This has to be addressed. In Europe in the 18th century enclosures led to an agrarian revolution that increased the quality and quantity of food production but it also created displacement and hardship and drove urbanisation.
So the issues are complicated and the unintended consequences of change could be far reaching. The evidence we collect will I hope be interesting and informative.
After the turmoil over medical and pharmacy provision for the Tarves, Pitmedden and Methlick communities I follow with interest the work of the team setting up the B999 Trust aiming to secure the future of a pharmacy in Pitmedden and a GP surgery in Tarves.
The idea is to base a pharmacy in the Pitmedden surgery and commit the proceeds to supporting surgery provision in Tarves. It is an innovative project which deserves to succeed so that we can secure the status quo of both Tarves and Pitmeddedn having adequate GP surgery and pharmacy provision.
This week the UK Government published a paper setting out the constitutional implications of the break up of the UK. It is a positive document setting out the benefits to both Scotland and the rest of the UK of being together.
It also sets out the complexities, uncertainties and difficulties which would arise from breaking up the UK – and sets out the legal case that would mean the UK continuing to be the member of all the institutions to which we currently belong and maintaining all the obligations and benefits of UK treaties with other countries, leaving Scotland to negotiate its future responsibilities.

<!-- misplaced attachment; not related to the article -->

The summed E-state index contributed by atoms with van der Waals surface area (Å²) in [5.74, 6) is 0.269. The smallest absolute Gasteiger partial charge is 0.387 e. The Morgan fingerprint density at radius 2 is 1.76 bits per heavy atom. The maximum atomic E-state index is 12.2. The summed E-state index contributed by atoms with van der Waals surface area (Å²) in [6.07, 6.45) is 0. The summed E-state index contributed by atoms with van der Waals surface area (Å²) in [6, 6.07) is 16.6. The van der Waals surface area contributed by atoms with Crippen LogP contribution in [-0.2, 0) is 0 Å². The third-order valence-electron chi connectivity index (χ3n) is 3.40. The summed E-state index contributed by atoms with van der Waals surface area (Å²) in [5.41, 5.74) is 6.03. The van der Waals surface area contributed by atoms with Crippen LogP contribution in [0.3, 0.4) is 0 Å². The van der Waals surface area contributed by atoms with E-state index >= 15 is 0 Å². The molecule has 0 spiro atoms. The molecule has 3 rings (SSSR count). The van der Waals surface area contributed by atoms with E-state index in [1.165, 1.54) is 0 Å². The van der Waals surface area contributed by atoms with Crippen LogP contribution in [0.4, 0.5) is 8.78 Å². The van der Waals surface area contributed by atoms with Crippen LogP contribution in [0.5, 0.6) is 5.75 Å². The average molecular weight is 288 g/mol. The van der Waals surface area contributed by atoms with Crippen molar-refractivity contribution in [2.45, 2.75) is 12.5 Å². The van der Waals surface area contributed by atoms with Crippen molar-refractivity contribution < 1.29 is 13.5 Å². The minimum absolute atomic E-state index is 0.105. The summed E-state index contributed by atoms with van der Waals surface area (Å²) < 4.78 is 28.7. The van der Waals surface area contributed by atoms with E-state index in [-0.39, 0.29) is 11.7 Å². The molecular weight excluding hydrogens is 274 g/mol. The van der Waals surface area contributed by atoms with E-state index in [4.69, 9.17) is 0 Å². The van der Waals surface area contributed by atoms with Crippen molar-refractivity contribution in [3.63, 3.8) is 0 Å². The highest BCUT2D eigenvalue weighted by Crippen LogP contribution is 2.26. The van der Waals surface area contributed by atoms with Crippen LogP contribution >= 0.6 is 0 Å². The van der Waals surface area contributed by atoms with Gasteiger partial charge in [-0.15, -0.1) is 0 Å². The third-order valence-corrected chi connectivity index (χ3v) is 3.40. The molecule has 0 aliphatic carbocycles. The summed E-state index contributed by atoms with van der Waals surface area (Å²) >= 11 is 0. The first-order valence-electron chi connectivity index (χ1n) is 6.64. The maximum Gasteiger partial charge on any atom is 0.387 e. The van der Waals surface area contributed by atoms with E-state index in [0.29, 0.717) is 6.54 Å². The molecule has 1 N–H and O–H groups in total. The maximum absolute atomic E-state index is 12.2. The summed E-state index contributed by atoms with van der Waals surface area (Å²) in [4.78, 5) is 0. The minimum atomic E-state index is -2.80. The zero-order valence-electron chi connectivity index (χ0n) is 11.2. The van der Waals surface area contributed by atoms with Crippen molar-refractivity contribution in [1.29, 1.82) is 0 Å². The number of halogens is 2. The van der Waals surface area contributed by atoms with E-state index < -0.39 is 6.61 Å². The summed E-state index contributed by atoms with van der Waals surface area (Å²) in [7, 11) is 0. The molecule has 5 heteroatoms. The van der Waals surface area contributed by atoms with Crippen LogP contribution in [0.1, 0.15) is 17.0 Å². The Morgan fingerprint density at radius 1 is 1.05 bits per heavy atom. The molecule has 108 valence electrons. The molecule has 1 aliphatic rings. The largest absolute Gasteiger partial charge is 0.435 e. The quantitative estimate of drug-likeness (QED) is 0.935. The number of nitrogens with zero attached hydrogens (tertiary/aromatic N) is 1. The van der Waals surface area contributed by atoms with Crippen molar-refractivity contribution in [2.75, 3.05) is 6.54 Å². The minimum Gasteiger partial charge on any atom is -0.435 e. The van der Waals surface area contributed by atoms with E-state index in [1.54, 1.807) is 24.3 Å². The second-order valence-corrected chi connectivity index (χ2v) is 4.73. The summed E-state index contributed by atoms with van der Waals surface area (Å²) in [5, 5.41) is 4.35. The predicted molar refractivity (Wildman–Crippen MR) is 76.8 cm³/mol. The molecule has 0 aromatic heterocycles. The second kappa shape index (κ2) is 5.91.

It says; “The UK Parliament would remain sovereign in the continuing UK, but would have no jurisdiction in an independent Scottish state in the event of independence. So the UK’s key national institutions – for example, the Bank of England and the security and intelligence agencies – would operate on behalf of the remainder of the UK as before, but would have no power or obligation to act in or on behalf of an independent Scottish state.”
This is the first of a series of papers explaining the implications of independence and by inference setting out the case for retaining the United Kingdom. It cannot lightly be dismissed.
More to the point, such a momentous decision cannot be reduced to base party politics such as suggesting we should vote for independence to avoid the reform of the benefits system or to get rid of the coalition government. Short term disaffection is no basis for an irreversible historic change.
Scotland in or out of the UK faces an unsustainable deficit which requires a rebalancing of the economy.
We also face the same demography of an ageing population which requires pension reform. There is, of course, room to debate the priorities and offer alternative policies – but to suggest that an independent Scotland would have no need to pursue any of the austerity measures now in place is not credible.
We need a UK wide debate to solve the UK’s problems and get us back on the road to growth and prosperity. Scotland is and should be part of that.